You’ll find many willing to argue that The Beatles were the greatest rock n’ roll band ever. And who are we to disagree? But it’s worth noting that their music’s popularity isn’t restricted to the world of rock. Country music artists have a long history of paying tribute to the Fab Four and there are compilation albums out there to prove it: Come Together: America Salutes The Beatles, Yesterday: A Country Music Tribute and The Beatles, Pickin’ on The Beatles Vol. 1 and 2. There’s even a Spotify list of John Denver signing The Beatles! Who else takes on the canon? Below are five memorable takes on some Beatles classics.
Bobbie Gentry’s “Eleanor Rigby”
One thing you can definitely say about Gentry’s version of “Eleanor Rigby” is that it somehow sounds even more quintessentially ‘60s than the original. Shaving off the initial chorus, country music’s early great portraitist launches write into the song’s narrative about “all the lonely people” in a laid-back, effortless manner that gets its coloring from a trippy electric organ before the strings kick in with Bond-like drama.
Dolly Parton’s “Help!”
Like Gentry, Parton makes her imprint felt from the start, this time with a simple plaintive delivery of the intro that quickly transitions into a knee-slapping, feel-good hillbilly hoe-down. As the reigning queen of countrification, Parton can reinvent just about anything within her twangy, heartfelt delivery. (Check out her “Stairway to Heaven” if you don’t believe us.) And while you may consider banjo-picking and The Beatles as contrary things, Dolly’s here to change your mind about that.
Johnny Cash “In My Life”
The Man in Black is hardly the first singer to cover this ballad. Rod Stewart has a version. So do Judy Collins, Bette Midler, James Taylor, and Ozzy Osbourne. Even Sean Connery recites the damned song. But only Cash will not have you missing Lennon’s original, impeccable delivery. What Cash’s weathered, sometimes quivering voice introduces is the vulnerability of age. There’s a poignancy here that suggests that this was the last song worth covering in a career that reinterpreted plenty.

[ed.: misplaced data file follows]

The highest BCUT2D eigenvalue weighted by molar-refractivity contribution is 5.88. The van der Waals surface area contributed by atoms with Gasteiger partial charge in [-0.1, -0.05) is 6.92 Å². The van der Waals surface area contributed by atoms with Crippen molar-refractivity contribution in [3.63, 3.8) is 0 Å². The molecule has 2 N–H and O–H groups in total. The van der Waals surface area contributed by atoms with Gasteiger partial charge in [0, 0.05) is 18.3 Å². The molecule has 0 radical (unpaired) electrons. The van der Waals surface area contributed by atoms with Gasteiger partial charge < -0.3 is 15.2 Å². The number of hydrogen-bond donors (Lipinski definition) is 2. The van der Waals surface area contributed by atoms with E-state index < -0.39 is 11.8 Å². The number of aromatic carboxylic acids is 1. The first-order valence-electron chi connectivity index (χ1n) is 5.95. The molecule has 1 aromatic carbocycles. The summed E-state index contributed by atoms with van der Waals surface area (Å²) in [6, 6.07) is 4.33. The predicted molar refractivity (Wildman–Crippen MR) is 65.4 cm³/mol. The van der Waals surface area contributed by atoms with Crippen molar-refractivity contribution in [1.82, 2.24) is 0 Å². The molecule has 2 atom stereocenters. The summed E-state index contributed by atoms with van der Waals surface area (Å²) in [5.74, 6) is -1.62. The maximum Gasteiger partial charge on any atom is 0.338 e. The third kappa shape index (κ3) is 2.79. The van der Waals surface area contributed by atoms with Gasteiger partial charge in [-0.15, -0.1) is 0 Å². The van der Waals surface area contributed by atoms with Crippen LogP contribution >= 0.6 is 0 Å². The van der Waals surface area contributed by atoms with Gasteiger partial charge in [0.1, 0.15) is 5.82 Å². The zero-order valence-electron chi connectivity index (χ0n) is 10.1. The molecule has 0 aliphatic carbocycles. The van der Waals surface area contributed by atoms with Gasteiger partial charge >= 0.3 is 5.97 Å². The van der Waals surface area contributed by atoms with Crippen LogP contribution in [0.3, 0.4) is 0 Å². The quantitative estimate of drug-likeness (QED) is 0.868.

Reba McEntire’s “If I Fell”
When Reba wowed Broadway audiences with her Irving Berlin interpretations via Annie Get Your Gun, she glissando-ed all over the place to winning effect. For this Beatles love song, she reins in that tendency for a fairly straightforward approach that’s incredibly easy on the ears. Think of it more as pop rock with Southern roots cleaned up for a British audience. After all, this rendition was performed for a live audience during a BBC tribute to the Fab Four back in 2000.
Waylon Jennings’ “Norwegian Wood”
He’s a key member of the Outlaw Country movement. Did you really expect him to serve up a traditional interpretation on an album called Nashville Rebel? Imitation has never been Jennings’ style so you can be sure he’s going to find a way to make anybody’s song his own. How does he do it? By hammering the sound deep into old school folk, then singing with almost Elvis-like intensity.
Willie Nelson’s “One After 909”
Willie is no stranger to The Beatles. He’s also put his stamp on “Yesterday” and “Something” – as well as Lennon’s “Imagine.” But this take on “One After 909” – with its infusion of harmonica — has the strongest honkytonk feel, that’s a nice complement to the roots rock vibe that typified its inspiration. The song is credited as being the first of the Lennon-McCartney collaborations and dates back to 1957. So you could say it’s roots Beatles.
-The CS Team
Photo of Dolly Parton by Michael Buckner, courtesy of Getty Images.